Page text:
And unlike Sanders, Warren, Harris and neighboring Sen. Cory Booker (D-N.J.), it took Gillibrand two months to pick up an endorsement from a prominent elected official in her home state. Rep. Carolyn Maloney (D-N.Y.) announced last Sunday that she was backing Gillibrand’s presidential bid. However, neither Maloney nor any other elected officials spoke at Gillibrand’s Manhattan rally.
In addition, Gillibrand is under scrutiny for her Senate office’s decision to discipline, rather than fire, a male employee accused by a female subordinate of unwanted sexual advances. The subordinate subsequently resigned in protest over what she perceived as an inadequate response to her allegation, Politico reported earlier this month.
The allegation runs counter to Gillibrand’s reputation as a crusader for the rights of sexual assault and harassment survivors. She has received both praise and criticism for becoming the first senator to call for Sen. Al Franken (D-Minn.) to resign in December 2017 after women lodged multiple allegations against him of unwanted groping.
In a bid to turn the page on a rocky start to her run, Gillibrand emphasized her potentially eclectic appeal on Sunday, portraying herself as a working mother and women’s rights champion; a principled progressive with an unyielding record against Trump; and an upstate New Yorker with success in Republican areas. She occupies something of an ideological middle ground between Sanders and Warren on the left, and figures like Biden and Sen. Amy Klobuchar (D-Minn.), who are more explicitly trying to appeal to moderate Democrats and independents less comfortable with the party’s leftward turn.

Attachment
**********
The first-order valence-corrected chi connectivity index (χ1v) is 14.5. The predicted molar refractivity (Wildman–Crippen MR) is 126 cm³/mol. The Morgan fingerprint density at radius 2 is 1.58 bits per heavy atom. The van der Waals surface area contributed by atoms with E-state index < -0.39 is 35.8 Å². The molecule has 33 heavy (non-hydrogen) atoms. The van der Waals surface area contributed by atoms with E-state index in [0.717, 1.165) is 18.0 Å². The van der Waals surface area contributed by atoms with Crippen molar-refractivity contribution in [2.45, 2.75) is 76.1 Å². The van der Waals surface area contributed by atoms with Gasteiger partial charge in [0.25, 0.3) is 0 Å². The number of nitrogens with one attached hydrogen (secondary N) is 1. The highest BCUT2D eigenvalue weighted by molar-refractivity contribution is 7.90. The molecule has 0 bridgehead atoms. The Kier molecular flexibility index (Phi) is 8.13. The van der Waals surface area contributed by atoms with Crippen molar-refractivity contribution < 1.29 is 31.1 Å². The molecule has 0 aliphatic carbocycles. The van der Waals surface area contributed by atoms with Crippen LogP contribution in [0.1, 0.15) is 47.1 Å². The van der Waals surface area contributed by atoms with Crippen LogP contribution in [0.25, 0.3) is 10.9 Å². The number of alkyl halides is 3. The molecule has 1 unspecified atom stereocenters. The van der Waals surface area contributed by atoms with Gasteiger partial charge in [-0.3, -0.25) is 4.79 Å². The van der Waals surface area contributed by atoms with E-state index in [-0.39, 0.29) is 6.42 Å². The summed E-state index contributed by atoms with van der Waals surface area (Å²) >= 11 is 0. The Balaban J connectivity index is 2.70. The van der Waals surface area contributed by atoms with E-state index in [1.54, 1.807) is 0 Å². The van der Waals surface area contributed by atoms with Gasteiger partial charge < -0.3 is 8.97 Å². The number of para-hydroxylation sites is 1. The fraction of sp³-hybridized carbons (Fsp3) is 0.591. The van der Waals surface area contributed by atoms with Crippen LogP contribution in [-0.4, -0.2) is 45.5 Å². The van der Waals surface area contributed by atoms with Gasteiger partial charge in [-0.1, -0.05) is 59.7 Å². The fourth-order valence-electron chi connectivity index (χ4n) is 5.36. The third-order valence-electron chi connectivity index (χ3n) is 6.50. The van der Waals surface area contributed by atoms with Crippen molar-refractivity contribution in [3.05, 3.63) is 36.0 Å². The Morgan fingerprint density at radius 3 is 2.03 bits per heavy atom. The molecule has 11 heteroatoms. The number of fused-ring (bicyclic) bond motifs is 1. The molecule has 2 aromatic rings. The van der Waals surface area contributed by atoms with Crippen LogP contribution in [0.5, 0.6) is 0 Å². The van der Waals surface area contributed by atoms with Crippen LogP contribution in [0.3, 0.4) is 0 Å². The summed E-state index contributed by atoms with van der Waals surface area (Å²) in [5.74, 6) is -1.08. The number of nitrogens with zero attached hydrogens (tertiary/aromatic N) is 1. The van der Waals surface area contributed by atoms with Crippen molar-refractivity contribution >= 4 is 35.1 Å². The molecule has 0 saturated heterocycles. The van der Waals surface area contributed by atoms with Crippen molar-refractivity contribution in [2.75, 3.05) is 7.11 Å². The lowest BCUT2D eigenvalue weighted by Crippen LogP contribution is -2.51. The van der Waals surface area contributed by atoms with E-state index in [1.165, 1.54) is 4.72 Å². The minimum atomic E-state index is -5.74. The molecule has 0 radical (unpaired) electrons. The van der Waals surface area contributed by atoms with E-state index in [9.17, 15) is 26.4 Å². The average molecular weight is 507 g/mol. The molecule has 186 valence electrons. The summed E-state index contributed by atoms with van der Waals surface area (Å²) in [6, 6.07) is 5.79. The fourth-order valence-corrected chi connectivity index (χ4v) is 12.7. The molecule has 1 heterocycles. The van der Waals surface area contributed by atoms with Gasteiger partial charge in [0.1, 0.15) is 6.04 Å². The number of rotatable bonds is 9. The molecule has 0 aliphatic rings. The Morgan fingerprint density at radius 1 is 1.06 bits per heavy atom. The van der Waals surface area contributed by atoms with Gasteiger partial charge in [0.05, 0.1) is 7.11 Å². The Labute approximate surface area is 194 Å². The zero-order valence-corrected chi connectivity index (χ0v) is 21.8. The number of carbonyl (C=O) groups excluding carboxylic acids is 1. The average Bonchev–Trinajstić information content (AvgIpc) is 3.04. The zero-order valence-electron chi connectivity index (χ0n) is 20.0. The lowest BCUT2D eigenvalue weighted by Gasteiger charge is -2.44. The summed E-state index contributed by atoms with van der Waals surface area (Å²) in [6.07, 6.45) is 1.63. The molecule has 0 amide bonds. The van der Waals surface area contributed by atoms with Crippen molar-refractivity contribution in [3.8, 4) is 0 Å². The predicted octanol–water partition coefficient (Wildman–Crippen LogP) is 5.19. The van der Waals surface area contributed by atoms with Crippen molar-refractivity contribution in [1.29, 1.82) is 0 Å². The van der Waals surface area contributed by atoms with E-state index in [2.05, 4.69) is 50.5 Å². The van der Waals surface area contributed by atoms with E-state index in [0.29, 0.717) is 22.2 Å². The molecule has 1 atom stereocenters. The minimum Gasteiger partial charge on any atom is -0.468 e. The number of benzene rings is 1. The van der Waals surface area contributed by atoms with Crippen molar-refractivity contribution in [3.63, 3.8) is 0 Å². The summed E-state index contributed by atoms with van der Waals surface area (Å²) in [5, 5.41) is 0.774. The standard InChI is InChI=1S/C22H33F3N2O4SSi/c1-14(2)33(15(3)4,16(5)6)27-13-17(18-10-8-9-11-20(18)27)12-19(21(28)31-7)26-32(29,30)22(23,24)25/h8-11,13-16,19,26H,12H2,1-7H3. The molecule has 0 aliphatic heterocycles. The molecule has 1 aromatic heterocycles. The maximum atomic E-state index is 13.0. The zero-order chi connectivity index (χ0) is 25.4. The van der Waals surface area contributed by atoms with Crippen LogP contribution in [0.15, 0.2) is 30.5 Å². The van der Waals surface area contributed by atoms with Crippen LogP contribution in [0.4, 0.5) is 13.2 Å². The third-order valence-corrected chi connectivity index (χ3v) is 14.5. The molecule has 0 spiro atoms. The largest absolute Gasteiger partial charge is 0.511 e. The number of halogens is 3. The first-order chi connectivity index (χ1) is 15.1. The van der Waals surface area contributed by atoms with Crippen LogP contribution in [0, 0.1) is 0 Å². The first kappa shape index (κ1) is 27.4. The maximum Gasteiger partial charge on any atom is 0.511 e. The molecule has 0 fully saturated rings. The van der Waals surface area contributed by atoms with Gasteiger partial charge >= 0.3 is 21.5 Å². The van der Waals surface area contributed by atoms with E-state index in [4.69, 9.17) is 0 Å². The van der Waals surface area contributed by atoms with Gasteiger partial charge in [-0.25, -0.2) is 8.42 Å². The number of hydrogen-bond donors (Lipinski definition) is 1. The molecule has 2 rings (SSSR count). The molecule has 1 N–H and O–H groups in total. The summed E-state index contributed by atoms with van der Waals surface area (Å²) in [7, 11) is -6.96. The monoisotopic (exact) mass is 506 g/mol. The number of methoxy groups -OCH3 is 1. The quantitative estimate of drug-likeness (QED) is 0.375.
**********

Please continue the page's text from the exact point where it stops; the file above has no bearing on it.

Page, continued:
On the one hand, Gillibrand is keen to emphasize that her 2006 win in a heavily Republican House district in upstate New York equips her uniquely to appeal to rural Americans. It’s a pitch Gillibrand wielded frequently in her first campaign trip to Iowa in January ― a state she has since visited two more times ― and she invoked it again on Sunday.
“People told me: ‘It has more cows than Democrats ― you can’t possibly win!’” she recalled. “But, I took those odds, and I won.”
At the same time, Gillibrand has adopted a steadily growing list of progressive policies since she was tapped to fill Hillary Clinton’s Senate seat in 2009.
Early on in her Senate tenure, Gillibrand shed her past opposition to gun control and support for hard-line immigration enforcement policies. More recently, she has championed legislation that would provide 12 weeks of paid family leave, and a bill to transform the postal service into a nonprofit bank that could effectively replace the exploitative payday lending industry.